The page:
The AAW Nightingale is the company’s first universal in-ear monitor featuring a 15mm MPMTM micro planar magnetic driver. Its is priced at SG$1399.
Disclaimer: The AAW Nightingale sent to us is a sample in exchange for our honest opinion. We thank the teams at AAW for giving us this opportunity.
To read more about AAW (Advanced AcousticWerkes) products reviewed on Headfonics click here.
Note, this 2-page review follows our new scoring guidelines for 2020 which you can read up on here.
So, we have played around with the Nightingale now for a few months and anyone reading our initial First Contact article earlier in the year feel free to jump to page 2 for an in-depth on performance and comparisons as there may be a degree of overlap on page 1.
For those coming to the Nightingale for the first time feel free to read on regarding Advanced AcousticWerkes, or AAW’s debut planar magnetic open-back universal monitor.
This is by no means our first in-ear planar magnetic review. Planar IEM’s excite me because they have, to date, sounded and looked very unique. They are also quite a contrasting sound to 2019’s almost dominant electrostatic craze.
Designs from Unique Melody and Audeze’s very eye-catching iSINE and LCDi4 open back have created many talking points. AAW’s SG$1399 Nightingale could well be another with a tuning that I immediately recognized as one that most planar fans will enjoy.
The Nightingale is a universal monitor but with an open-back design. That does mean you will not get top levels of isolation but, in order for the planar driver to properly breathe and sound spacious, it does need to have an open design element to it. In fact, most every planar monitor I have seen is semi-closed or open-back.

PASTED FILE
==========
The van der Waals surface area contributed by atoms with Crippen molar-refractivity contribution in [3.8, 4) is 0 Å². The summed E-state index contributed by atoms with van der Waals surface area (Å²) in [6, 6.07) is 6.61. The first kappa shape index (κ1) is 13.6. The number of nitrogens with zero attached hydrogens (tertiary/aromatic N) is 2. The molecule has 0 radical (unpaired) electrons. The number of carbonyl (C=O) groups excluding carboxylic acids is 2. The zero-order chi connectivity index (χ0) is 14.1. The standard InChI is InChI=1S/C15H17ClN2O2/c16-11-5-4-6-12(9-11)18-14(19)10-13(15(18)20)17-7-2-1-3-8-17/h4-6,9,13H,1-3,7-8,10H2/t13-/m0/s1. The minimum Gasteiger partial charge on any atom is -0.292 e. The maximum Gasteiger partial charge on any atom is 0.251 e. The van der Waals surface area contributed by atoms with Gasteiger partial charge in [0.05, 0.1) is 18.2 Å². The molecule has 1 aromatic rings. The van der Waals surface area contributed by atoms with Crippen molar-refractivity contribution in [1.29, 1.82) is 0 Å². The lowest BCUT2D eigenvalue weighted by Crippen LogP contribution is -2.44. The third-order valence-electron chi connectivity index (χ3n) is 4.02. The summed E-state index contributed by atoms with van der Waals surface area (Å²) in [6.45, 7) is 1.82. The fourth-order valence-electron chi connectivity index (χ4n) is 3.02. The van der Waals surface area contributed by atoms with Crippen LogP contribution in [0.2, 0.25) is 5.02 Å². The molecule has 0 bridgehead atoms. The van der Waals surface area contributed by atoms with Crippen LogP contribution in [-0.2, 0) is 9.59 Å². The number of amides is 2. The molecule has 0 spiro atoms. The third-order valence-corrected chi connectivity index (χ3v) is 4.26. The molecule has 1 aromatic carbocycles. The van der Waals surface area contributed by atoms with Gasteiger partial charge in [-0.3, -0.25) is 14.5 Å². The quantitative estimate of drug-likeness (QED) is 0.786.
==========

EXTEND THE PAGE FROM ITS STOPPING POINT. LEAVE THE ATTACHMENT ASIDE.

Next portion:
At its heart, the Nightingale uses a 15mm MPMTM micro planar magnetic driver with a PVD deposited voice coil planar diaphragm. The internal wiring is finished with UPOCC Copper and that might just give you a hint of the type of sound signature you can expect from the Nightingale.
The driver is a little smaller than the 18.5mm used in the ME.1 and a fair bit smaller than the 30mm variants found in the iSINE and LCDi4 but it does allow AAW to shrink the size right down to something far more compact so it does look very much like an everyday in-ear monitor.
The black and silver combo matte black aluminum design is plenty cool and has all the trademarks of a planar open-back headphone design miniaturized to fit in your ear. It is not a huge monitor either and placing the Nightingale beside the ME.1 and iSINE 10 it does look far more compact.